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Journal of Korean Neurosurgical Society > Volume 52(1); 2012 > Article
Shin, Jung, Kim, and Kim: Alveolar Soft Part Sarcoma Metastasized to Both the Skull and the Brain


Alveolar soft part sarcoma (ASPS) with skull and brain metastases is extremely rare. A 53-year-old patient diagnosed as skull metastasis of ASPS visited our clinic complaining of an outgrowing scalp mass in spite of radiation therapy. Past medical history revealed that the patient had been diagnosed and treated for ASPS of the thigh 4 years ago. Magnetic resonance imaging revealed a hyperintense ovoid mass on the T2-weighted image, an isointense on the T1-weighted image, and a homogeneous enhanced mass with gadolinium. Another small-sized enhanced mass with mild peritumoral swelling was found at the deep white matter of the left frontal lobe. A gross total resection of the skull lesion with cranioplasty was performed for the surgical defect. A histologic examination of the specimens revealed metastatic ASPS involving the skull. Surgery with a total removal of the lesions may be effective for improving a patient's symptoms especially from neurological dysfunction.


Alveolar soft part sarcoma (ASPS), a rare tumor accounting for less than 1% of the sarcoma subtypes, usually develops in the soft tissues of the extremities10). The histopathogenesis of ASPS is unclear, but it has specific cellular characteristics. It is also characterized by unusual patterns of metastatic spread. For example, brain metastases have been described as a common feature of metastatic ASPS5,9,14,16,19), whereas those metastases are reported to be relatively rare in other high grade sarcomas. However, ASPS metastasized to both skull and brain metastases are unusual and only several cases have been reported9,15,16). The present report discusses such a rare case of ASPS with metastases to both the skull and the brain.


A 53-year-old woman had a growing hard mass on the frontal part of her head for 8 months and complained of cosmetic problems. Four years ago, the patient had undergone surgery at the Orthopedic Surgery department of our hospital due to a palpable mass on the left thigh, and had been diagnosed with ASPS. 55The patient had also been diagnosed with multiple lung metastases. At that time, the patient was treated with chemotherapy at our Oncology department. Although first-line, third-generation cyclophosphamide, vincristine, doxorubicin and dacarbazine chemotherapy and second-line, third-generation mesna, adriamycin, ifosfamide and dacarbazine chemotherapy were done, there was no interval change of size of the lung metastases. About 1 year ago, the patient developed a metastatic tumor in the skull and the brain despite systemic chemotherapy, and received radiotherapy (30 cGy/10 fractions) to the involved skull and frontal lesion. However the skull mass continued to outgrow.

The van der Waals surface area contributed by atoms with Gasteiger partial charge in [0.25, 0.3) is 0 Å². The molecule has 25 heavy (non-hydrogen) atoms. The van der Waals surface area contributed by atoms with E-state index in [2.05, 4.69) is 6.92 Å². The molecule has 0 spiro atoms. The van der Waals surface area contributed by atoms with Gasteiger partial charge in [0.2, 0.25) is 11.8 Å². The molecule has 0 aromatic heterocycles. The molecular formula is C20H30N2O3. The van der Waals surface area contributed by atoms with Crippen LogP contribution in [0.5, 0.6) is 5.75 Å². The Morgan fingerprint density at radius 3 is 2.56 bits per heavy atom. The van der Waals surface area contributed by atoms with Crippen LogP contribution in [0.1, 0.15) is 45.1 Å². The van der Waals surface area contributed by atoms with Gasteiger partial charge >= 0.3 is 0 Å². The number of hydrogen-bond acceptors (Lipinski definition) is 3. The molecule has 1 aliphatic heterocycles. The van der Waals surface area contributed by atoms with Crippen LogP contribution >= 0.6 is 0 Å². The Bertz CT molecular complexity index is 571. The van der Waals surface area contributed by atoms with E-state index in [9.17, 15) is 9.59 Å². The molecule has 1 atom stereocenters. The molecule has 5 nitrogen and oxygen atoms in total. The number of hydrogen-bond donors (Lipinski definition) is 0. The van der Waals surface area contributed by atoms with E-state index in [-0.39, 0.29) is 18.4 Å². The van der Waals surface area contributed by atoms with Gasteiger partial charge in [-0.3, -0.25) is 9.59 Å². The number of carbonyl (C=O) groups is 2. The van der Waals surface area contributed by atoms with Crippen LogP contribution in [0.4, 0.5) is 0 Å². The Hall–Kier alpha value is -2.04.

Computed tomography showed a mass lesion with bony erosion on the midline of the frontal area. Magnetic resonance imaging revealed a hyperintense ovoid mass on the T2-weighted image, an isointense on the T1-weighted image, and a homogeneous enhanced mass with gadolinium (Fig. 1A, B). Another small-sized enhanced mass with mild peritumoral edema was found at the deep white matter of the left frontal lobe (Fig. 1C). The patient showed no neurological deficit except complaint of a cosmetic problem. We performed a craniotomy for excision of the tumor. The tumor mass was soft, hypervascular and well-separated with galeal tissue. Infiltration around the skull and dural involvement were evident, but mass did not involve brain parenchymal tissue. After the skull lesion and involved dura were totally resected grossly, duroplasty and cranioplasty were performed (Fig. 2). A histological examination of the specimens revealed large, round-to-polygonal tumor cells growing in the classical alveolar pattern, which was compatible with ASPS metastasis to the skull. Positive immunohistochemical staining of the fuses with transcription factor 3 (TFE3) antibody was noted (Fig. 3).


Sarcomas are a type of mesenchymal tumor with an incidence of 2 for every 100000 population per year, accounting for 0.7% of all cancer cases20). Typically, sarcomas metastasize to the lungs and bones, and only 1-8% of cases leads to brain metastasis7,21,22), thus the sarcomas account for less than 3% of all brain metastases at autopsy9). The incidence of brain metastasis from sarcoma has increased in recent years, owing to the advent of effective systemic chemotherapy regimens, which prolong patient survival.